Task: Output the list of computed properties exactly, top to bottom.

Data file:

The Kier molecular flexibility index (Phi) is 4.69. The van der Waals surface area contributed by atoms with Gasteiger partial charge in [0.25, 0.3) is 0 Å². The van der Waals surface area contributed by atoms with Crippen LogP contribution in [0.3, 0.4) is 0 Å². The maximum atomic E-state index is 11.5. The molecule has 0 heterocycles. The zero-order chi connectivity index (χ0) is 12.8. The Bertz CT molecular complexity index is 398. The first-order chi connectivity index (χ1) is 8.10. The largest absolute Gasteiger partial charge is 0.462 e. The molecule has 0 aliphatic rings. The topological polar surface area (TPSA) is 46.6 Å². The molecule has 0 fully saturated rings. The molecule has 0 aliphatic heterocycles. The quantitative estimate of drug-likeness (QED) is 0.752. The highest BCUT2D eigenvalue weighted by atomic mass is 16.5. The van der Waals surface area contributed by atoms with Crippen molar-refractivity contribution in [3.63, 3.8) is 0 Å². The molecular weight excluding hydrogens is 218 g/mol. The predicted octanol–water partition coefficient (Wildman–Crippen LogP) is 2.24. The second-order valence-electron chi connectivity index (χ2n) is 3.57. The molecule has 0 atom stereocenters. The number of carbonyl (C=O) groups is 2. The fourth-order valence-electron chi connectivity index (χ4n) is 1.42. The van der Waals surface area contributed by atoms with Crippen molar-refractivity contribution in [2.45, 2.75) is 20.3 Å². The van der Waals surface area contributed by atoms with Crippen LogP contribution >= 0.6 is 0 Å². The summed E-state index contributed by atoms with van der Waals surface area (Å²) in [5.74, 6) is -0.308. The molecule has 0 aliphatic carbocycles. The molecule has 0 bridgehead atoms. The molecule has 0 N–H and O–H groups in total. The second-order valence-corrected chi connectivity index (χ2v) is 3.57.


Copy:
The Kier molecular flexibility index (Phi) is 4.69. The van der Waals surface area contributed by atoms with Gasteiger partial charge in [0.25, 0.3) is 0 Å². The van der Waals surface area contributed by atoms with Crippen LogP contribution in [0.3, 0.4) is 0 Å². The maximum atomic E-state index is 11.5. The molecule has 0 heterocycles. The zero-order chi connectivity index (χ0) is 12.8. The Bertz CT molecular complexity index is 398. The first-order chi connectivity index (χ1) is 8.10. The largest absolute Gasteiger partial charge is 0.462 e. The molecule has 0 aliphatic rings. The topological polar surface area (TPSA) is 46.6 Å². The molecule has 0 fully saturated rings. The molecule has 0 aliphatic heterocycles. The quantitative estimate of drug-likeness (QED) is 0.752. The highest BCUT2D eigenvalue weighted by atomic mass is 16.5. The van der Waals surface area contributed by atoms with Crippen molar-refractivity contribution in [3.63, 3.8) is 0 Å². The molecular weight excluding hydrogens is 218 g/mol. The predicted octanol–water partition coefficient (Wildman–Crippen LogP) is 2.24. The second-order valence-electron chi connectivity index (χ2n) is 3.57. The molecule has 0 atom stereocenters. The number of carbonyl (C=O) groups is 2. The fourth-order valence-electron chi connectivity index (χ4n) is 1.42. The van der Waals surface area contributed by atoms with Crippen molar-refractivity contribution in [2.45, 2.75) is 20.3 Å². The van der Waals surface area contributed by atoms with Crippen LogP contribution >= 0.6 is 0 Å². The summed E-state index contributed by atoms with van der Waals surface area (Å²) in [5.74, 6) is -0.308. The molecule has 0 aliphatic carbocycles. The molecule has 0 bridgehead atoms. The molecule has 0 N–H and O–H groups in total. The second-order valence-corrected chi connectivity index (χ2v) is 3.57.